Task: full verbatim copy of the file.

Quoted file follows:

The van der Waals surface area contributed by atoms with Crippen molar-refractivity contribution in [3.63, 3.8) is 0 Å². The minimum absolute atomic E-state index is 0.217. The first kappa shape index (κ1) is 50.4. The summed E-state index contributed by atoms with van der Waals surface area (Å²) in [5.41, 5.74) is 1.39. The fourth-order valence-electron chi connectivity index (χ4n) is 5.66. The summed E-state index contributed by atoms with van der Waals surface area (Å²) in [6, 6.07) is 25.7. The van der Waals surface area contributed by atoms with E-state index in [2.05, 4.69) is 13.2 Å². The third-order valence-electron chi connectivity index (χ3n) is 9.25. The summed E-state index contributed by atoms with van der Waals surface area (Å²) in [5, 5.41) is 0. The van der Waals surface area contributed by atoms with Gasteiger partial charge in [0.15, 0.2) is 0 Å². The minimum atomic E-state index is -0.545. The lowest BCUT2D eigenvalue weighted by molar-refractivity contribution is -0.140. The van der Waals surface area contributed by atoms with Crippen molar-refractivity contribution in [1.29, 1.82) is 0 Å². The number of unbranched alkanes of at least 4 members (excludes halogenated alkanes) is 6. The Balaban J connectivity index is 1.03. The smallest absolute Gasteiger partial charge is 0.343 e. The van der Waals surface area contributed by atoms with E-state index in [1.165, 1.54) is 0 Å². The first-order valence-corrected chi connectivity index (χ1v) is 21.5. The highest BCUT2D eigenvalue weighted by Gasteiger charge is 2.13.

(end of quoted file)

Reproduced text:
The van der Waals surface area contributed by atoms with Crippen molar-refractivity contribution in [3.63, 3.8) is 0 Å². The minimum absolute atomic E-state index is 0.217. The first kappa shape index (κ1) is 50.4. The summed E-state index contributed by atoms with van der Waals surface area (Å²) in [5.41, 5.74) is 1.39. The fourth-order valence-electron chi connectivity index (χ4n) is 5.66. The summed E-state index contributed by atoms with van der Waals surface area (Å²) in [6, 6.07) is 25.7. The van der Waals surface area contributed by atoms with E-state index in [2.05, 4.69) is 13.2 Å². The third-order valence-electron chi connectivity index (χ3n) is 9.25. The summed E-state index contributed by atoms with van der Waals surface area (Å²) in [5, 5.41) is 0. The van der Waals surface area contributed by atoms with Gasteiger partial charge in [0.15, 0.2) is 0 Å². The minimum atomic E-state index is -0.545. The lowest BCUT2D eigenvalue weighted by molar-refractivity contribution is -0.140. The van der Waals surface area contributed by atoms with Crippen molar-refractivity contribution in [1.29, 1.82) is 0 Å². The number of unbranched alkanes of at least 4 members (excludes halogenated alkanes) is 6. The Balaban J connectivity index is 1.03. The smallest absolute Gasteiger partial charge is 0.343 e. The van der Waals surface area contributed by atoms with E-state index in [1.165, 1.54) is 0 Å². The first-order valence-corrected chi connectivity index (χ1v) is 21.5. The highest BCUT2D eigenvalue weighted by Gasteiger charge is 2.13.